Brent Budowsky: The ‘Clinton Cash’ con

Brent Budowsky: The ‘Clinton Cash’ con
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This week has brought the long awaited and dramatically overhyped publication of Peter Schweizer’s book Clinton Cash: The Untold Story of How and Why Foreign Governments and Businesses Helped Make Bill and Hillary Rich — a title that reads like a negative campaign ad!

First, let me state my conclusion: Comparing known and undisputed facts with the innuendo-laced suggestion that the book reveals Bill and/or Hillary ClintonHillary Diane Rodham ClintonPoll shows Biden, Warren tied with Trump in Arizona The Hill's Morning Report - Trump touts new immigration policy, backtracks on tax cuts Hickenlooper announces Senate bid MORE performed even one wrongful act leads me to conclude that this project is a politically motivated con.


Even Schweizer, interviewed to promote his book, claims there is a need to begin more investigations to see whether any wrongful acts were committed, which he admits his own investigation failed to prove. Schweizer is not Sherlock Holmes catching the villain in the act!

Schweizer would have been better advised, pecuniary interests aside, to have forgone publishing a book and turned his findings over to the partisan, taxpayer-subsidized House Select Committee on Benghazi, whose sole purpose seems to be permanently investigating Hillary Clinton, pursuing her the way Inspector Javert pursued Jean Valjean in Les Misérables.

Clinton Cash proved two things we already knew: that Bill and Hillary Clinton raise a lot of money, and that Hillary Clinton was secretary of State. What Schweizer-as-Holmes fails to prove, and House Republicans-as-Javert have failed to prove throughout their inquisitions against Clinton, is that anything wrong was done.

Any suggestion that this book proves even one act of wrongdoing is an outright con. It does not.

Everything discussed in the book should be objectively reported by serious media, including the fact that it proves no wrongdoing.

Media coverage of this book has not been a high point in the history of journalism, including by The New York Times, whose reporter, Amy Chozick, wrote that the book is “potentially more unsettling” (whatever that means) because news organizations, including the Times, have “exclusive agreements with the author” (whatever that means).

These “exclusive agreements” should be fully and publicly detailed in writing by The New York Times, The Washington Post and Fox News.

Similarly, as it is fair game to report about any donations to the Clinton Foundation, it is equally fair game for the Times and other news organizations to report about whether there have been donations to Schweizer’s Government Accountability Institute from large ideological conservative or politically partisan donors. Should a partisan conservative Republican such as Schweizer attack donations to the Clintons, which they disclose, without disclosing his own donors?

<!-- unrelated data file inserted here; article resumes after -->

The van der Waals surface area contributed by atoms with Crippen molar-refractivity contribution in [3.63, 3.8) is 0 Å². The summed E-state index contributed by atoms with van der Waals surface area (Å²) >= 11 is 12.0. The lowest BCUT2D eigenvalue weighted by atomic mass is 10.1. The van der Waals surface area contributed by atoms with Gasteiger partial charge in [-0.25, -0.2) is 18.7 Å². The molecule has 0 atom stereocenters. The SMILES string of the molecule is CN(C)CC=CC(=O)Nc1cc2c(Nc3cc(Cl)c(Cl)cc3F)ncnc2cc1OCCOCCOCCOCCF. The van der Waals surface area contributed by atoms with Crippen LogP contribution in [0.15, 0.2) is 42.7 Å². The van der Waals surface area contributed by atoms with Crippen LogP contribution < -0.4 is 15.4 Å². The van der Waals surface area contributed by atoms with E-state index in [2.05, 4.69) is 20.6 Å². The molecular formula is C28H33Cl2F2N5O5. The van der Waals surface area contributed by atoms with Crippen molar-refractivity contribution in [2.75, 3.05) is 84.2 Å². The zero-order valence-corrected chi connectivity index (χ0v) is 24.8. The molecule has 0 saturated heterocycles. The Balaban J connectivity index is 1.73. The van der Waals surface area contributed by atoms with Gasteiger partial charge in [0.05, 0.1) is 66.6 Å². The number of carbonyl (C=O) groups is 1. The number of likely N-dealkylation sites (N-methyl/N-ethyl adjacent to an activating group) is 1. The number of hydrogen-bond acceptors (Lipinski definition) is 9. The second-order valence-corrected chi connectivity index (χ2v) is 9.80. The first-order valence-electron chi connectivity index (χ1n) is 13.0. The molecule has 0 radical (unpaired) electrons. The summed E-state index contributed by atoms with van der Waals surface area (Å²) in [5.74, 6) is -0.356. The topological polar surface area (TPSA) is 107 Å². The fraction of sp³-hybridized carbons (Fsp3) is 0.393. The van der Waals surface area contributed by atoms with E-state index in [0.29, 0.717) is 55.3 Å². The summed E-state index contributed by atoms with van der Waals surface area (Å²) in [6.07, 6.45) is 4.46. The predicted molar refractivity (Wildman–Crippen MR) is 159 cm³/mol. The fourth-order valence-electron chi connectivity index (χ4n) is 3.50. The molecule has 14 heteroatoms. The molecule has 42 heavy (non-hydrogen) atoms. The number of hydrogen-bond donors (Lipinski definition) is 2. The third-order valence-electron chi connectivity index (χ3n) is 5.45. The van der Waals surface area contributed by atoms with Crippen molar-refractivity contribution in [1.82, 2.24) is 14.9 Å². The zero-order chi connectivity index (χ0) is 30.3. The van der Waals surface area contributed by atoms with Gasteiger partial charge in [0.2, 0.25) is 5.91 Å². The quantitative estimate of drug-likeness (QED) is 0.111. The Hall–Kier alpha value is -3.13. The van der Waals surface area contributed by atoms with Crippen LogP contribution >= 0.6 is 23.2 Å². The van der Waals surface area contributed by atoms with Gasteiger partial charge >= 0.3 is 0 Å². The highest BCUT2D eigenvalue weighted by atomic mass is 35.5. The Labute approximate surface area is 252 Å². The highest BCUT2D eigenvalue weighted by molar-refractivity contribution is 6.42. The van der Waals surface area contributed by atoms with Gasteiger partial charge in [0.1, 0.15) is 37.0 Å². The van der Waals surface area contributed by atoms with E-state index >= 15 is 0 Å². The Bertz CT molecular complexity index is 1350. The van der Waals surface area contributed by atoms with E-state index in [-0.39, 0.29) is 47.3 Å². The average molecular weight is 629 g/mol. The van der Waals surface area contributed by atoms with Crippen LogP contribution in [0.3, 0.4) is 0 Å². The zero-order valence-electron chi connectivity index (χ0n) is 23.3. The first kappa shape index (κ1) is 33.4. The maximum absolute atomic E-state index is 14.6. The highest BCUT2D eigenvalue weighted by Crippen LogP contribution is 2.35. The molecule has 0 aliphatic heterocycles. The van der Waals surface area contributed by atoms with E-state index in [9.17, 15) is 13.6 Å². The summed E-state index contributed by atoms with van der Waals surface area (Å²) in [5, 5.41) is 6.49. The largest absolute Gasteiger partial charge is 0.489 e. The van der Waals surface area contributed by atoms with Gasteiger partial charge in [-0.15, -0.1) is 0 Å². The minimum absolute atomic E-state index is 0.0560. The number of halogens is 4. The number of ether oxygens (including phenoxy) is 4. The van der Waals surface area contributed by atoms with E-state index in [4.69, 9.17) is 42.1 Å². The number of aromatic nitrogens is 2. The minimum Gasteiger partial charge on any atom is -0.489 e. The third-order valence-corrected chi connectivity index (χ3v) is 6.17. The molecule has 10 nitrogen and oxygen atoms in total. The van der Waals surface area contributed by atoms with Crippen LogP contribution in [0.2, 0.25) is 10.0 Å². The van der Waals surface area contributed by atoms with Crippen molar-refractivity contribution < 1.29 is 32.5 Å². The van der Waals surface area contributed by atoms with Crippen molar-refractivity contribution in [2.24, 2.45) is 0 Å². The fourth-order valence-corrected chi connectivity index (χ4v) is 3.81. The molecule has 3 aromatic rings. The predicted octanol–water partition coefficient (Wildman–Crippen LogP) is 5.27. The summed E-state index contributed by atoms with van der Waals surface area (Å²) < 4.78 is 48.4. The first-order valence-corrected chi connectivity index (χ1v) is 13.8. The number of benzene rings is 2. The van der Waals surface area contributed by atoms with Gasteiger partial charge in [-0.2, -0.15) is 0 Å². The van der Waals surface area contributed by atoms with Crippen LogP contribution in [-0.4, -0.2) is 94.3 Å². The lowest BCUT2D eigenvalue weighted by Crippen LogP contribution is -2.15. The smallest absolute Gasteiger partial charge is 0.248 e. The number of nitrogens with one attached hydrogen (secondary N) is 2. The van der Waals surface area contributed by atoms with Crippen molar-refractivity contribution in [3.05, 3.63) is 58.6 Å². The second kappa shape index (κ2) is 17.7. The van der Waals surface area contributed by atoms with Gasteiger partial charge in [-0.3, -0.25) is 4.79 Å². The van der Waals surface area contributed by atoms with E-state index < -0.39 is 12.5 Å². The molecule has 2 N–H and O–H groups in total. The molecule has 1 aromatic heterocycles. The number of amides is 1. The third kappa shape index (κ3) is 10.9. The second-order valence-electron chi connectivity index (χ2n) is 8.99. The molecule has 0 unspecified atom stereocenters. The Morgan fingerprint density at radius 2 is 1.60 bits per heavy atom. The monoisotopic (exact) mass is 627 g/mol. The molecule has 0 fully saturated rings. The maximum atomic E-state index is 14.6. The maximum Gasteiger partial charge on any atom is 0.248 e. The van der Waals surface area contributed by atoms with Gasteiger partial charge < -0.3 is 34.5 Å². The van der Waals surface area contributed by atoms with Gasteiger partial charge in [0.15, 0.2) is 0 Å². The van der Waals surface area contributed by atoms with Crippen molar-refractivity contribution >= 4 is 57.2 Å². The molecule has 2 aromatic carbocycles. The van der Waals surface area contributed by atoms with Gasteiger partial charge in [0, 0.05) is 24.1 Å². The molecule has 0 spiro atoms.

Finally, how about detailed reporting about the great number of good works the Clinton Foundation performs around the world to help the poor, the needy and the hurting? In fact, the foundation itself promotes income equality by raising money from the super wealthy and using it to lift the lives of the extremely poor, which is powerfully relevant to the kind of president Hillary Clinton would be.

Among Democrats, the book has backfired. Democrats are more solidly behind the former first lady than ever, and as the Times reported Wednesday in a story about a recent New York Times/CBS poll: “Americans now view Mrs. Clinton more favorably and more see her as a strong leader than they did earlier in the year, despite weeks of scrutiny about her ethics.”

It is possible that the 2016 election will show there is a Teflon quality to Bill and Hillary Clinton. She can certainly be defeated in 2016, but it will not be because of hit job cons written by partisan authors with ulterior motives in books of innuendo that reveal no wrongdoing.

Yesterday, I wrote that the teachings of Pope Francis, the world’s most admired public figure, give an enormous lift to liberals championing equal pay, income equality, action to combat climate change, programs to reduce poverty, immigration reform and preferring diplomacy to war when possible.

If Hillary Clinton champions these causes, the Clinton Cash con will soon be forgotten, as it should be.

Budowsky was an aide to former Sen. Lloyd Bentsen and Bill Alexander, then chief deputy majority whip of the House. He holds an LL.M. degree in international financial law from the London School of Economics. He can be read on The Hill’s Contributors Blog and reached at